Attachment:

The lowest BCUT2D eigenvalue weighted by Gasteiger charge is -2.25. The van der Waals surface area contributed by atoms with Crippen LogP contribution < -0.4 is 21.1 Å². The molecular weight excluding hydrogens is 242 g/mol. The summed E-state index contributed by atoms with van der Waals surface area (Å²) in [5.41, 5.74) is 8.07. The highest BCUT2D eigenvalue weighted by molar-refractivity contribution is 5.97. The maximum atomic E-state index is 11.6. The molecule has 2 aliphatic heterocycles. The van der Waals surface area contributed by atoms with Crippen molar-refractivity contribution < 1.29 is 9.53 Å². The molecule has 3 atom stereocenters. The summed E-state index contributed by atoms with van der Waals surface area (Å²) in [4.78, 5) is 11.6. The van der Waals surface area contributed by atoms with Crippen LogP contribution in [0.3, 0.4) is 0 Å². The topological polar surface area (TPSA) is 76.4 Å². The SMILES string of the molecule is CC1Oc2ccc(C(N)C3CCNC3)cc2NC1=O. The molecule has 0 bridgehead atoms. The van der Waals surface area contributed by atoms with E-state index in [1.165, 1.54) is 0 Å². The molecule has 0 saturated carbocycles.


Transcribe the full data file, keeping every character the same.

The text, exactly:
The lowest BCUT2D eigenvalue weighted by Gasteiger charge is -2.25. The van der Waals surface area contributed by atoms with Crippen LogP contribution < -0.4 is 21.1 Å². The molecular weight excluding hydrogens is 242 g/mol. The summed E-state index contributed by atoms with van der Waals surface area (Å²) in [5.41, 5.74) is 8.07. The highest BCUT2D eigenvalue weighted by molar-refractivity contribution is 5.97. The maximum atomic E-state index is 11.6. The molecule has 2 aliphatic heterocycles. The van der Waals surface area contributed by atoms with Crippen molar-refractivity contribution < 1.29 is 9.53 Å². The molecule has 3 atom stereocenters. The summed E-state index contributed by atoms with van der Waals surface area (Å²) in [4.78, 5) is 11.6. The van der Waals surface area contributed by atoms with Crippen LogP contribution in [0.3, 0.4) is 0 Å². The topological polar surface area (TPSA) is 76.4 Å². The SMILES string of the molecule is CC1Oc2ccc(C(N)C3CCNC3)cc2NC1=O. The molecule has 0 bridgehead atoms. The van der Waals surface area contributed by atoms with E-state index in [1.165, 1.54) is 0 Å². The molecule has 0 saturated carbocycles.